Like many people who grew up in the 1970s and 1980s, I played video games as a kid. Many of them.
Pac-Man, Space Invaders and Donkey Kong were the arcade games of the day. When my family got an Atari 2600 for Christmas (a “family gift” that I wouldn’t touch anyone), my passion for gaming moved into the living room. Combat, Missile Command, Defender, and even the terrible ET game were titles I immersed myself in. But as I grew up my priorities changed.
In middle and high school, I didn’t really have time to play. Thanks to my younger brother, I kept up to date with the popular systems and titles, but it just wasn’t my world anymore. I thought I had outgrown video games. Until I was in college and my passion returned.
In college, a Brotherhood brother named Murph had a Super Nintendo (SNES) in his room. The whole house was going to have NHL ’94 and Madden ’94 tournaments, and they were an absolute blast. Suddenly all the fun and excitement I had as a kid was back. I ended up buying my own SNES and didn’t look back. That was almost 30 years ago and I recently turned 50.
Don’t be fooled now. I don’t fall into those ridiculous gamer stereotypes that have become a lame punch line. I don’t live in my mother’s basement, drink Mountain Dew and eat funyons. Though both Mountain Dew and Funyons are delicious. Many of the traditional stereotypes about gamers are completely unfounded. In fact, the typical video game player may not be what you think of it.
According to a 2020 report by the Entertainment Software Association, 35-44 is the average age of a person who plays video games. Gaming is popular with people of all ages. 64% of adults aged 18 and over identify as gamers – that’s 163 million people. Of all players, 41% are female and more and more are senior citizens.
Although my younger brother has become a more casual gamer, most of my friends still play on either a PC, PlayStation, Xbox, or smartphone. In my world, it’s pretty common to know another player. Not that it would stop me if no one else I knew played video games. There is a pleasure that I cannot get from any other medium.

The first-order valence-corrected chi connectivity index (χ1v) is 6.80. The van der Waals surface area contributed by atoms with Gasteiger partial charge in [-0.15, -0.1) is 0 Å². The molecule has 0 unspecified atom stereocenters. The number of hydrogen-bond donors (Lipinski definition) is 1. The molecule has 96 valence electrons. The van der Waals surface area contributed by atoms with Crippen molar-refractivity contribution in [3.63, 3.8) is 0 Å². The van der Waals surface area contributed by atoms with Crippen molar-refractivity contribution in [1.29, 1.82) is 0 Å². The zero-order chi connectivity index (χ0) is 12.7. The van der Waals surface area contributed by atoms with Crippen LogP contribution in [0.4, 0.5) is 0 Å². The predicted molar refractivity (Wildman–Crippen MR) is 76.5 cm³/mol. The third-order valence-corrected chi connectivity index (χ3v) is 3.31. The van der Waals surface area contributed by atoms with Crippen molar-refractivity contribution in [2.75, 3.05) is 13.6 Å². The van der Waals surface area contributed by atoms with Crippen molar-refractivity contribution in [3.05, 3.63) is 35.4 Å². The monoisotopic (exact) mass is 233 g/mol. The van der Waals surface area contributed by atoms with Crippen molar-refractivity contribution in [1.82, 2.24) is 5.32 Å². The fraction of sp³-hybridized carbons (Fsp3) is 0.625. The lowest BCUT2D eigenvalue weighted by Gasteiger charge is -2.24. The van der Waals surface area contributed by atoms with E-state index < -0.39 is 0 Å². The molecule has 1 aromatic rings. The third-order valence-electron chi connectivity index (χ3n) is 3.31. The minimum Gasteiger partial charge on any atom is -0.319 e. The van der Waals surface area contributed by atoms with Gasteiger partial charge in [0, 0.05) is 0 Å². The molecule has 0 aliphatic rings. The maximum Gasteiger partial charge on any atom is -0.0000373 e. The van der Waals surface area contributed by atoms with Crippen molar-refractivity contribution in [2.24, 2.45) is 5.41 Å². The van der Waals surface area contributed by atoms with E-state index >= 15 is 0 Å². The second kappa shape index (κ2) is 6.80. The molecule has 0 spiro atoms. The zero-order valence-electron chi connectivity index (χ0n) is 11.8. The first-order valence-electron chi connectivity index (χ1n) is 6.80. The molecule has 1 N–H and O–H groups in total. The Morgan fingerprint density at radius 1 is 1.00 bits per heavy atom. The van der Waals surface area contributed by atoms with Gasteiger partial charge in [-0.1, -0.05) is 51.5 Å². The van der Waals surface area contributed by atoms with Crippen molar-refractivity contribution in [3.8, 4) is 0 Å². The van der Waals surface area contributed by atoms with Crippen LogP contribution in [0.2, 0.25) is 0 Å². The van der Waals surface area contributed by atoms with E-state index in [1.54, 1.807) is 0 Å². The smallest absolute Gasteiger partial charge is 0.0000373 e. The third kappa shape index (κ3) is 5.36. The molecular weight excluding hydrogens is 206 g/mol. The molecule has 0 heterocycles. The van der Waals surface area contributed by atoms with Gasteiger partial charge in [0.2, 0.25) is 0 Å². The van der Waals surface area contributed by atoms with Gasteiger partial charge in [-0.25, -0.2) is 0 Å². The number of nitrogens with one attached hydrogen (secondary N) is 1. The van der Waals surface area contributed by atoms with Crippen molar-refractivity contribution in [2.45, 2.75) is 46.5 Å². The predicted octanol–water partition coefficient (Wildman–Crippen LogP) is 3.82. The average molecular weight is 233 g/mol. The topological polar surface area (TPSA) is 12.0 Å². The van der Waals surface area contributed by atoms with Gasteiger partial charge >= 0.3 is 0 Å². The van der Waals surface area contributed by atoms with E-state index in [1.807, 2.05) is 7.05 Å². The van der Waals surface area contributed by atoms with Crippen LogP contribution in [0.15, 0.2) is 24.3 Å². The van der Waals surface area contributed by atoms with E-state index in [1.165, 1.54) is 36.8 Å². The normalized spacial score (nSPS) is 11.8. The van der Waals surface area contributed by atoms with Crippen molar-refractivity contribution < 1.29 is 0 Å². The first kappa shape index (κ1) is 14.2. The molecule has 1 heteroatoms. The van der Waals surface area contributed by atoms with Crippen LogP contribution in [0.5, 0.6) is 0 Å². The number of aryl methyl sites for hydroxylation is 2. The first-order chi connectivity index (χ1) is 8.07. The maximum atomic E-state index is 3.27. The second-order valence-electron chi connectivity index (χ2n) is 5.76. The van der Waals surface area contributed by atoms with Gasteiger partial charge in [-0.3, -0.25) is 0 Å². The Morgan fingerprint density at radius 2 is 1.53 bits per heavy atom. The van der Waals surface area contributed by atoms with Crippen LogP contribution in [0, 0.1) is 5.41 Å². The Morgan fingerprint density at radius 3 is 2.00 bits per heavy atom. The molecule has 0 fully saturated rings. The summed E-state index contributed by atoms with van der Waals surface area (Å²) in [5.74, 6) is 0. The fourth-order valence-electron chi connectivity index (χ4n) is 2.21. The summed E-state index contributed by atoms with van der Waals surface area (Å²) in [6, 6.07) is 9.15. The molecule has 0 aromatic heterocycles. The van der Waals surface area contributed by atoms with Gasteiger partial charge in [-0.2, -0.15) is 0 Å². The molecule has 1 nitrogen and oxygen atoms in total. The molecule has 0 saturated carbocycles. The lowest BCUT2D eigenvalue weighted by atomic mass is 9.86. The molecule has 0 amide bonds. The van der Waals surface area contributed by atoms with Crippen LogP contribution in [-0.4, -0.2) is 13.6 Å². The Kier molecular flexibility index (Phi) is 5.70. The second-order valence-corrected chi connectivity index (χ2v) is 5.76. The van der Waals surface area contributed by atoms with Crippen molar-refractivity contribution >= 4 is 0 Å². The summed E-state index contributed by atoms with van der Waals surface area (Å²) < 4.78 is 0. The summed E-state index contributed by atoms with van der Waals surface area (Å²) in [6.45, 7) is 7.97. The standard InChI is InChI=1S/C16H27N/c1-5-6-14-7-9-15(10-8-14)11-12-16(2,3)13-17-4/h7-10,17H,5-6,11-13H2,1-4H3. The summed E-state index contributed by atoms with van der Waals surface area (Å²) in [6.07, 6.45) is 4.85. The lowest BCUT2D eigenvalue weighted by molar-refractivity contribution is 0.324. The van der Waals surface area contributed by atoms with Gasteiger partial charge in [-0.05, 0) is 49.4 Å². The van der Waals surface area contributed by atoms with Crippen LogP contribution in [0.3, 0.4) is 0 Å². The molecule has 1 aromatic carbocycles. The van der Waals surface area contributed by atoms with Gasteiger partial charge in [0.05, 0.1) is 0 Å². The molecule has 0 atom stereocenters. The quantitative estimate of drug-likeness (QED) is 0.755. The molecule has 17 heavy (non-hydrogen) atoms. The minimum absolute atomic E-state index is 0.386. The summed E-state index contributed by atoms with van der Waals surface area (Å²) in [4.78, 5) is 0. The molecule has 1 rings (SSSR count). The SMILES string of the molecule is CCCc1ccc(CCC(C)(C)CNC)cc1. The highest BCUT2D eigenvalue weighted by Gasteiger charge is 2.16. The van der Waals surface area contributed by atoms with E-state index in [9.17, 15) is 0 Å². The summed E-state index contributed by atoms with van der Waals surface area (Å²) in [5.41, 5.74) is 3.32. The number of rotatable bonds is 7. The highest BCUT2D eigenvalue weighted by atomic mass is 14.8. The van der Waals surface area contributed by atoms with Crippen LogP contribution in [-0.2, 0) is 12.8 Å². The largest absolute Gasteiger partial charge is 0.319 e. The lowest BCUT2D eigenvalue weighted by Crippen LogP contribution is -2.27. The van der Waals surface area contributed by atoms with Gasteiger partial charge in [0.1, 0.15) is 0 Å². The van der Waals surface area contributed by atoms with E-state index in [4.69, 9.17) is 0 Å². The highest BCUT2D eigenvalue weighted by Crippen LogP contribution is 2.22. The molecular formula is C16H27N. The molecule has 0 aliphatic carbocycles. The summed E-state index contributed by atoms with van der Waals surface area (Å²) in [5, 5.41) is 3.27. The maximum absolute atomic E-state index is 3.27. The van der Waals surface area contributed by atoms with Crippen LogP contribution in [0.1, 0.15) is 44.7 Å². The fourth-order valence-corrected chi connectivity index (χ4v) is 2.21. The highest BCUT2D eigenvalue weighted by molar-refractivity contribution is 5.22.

What can you get from games that you can’t from movies, music, comics, or television?
There are three simple things that make it stand out.
Achievement unlocked: Games worth playing. When a person playing a game makes a cool move or saves the day there is a sense of accomplishment.
It’s a social experience: If you want, gaming is simply one of the most social pop culture experiences you can have. Of course, table games can be fun, but only in one video game can I play with someone else around the world and have a shared experience at the same time. Playing with my brother and son, who both live in Denver, is a great way for us to keep in touch.
You control the action: Most forms of entertainment are passive experiences; You are an observer. In a video game, you are the protagonist (or antagonist, depending on the game). You drive the story, you jump out of the helicopter, you avoid bullets and explosions, YOU are the hero. Sometimes you take on the role of a character in a game, but sometimes, like in sports games, you can be who you are in real life. Playing Madden is the only way to get a touchdown for the Broncos.
I recently played through Just Cause 3, one of my all time favorite games. I fly through the air with my jetpack and realize that I’m smiling. This is a sandbox game and I can do what I want. I can take on hordes of enemies, rescue citizens in danger or just glide through the air and enjoy the beautiful scenery.
I’m not thinking of work or bills or COVID-19; I’m in another world where these things don’t exist. In this universe my name is Rico and I am a freedom fighter. This is escape at its finest, and I can live in this world for five minutes or five hours. it’s all up to me And that’s why I still play video games.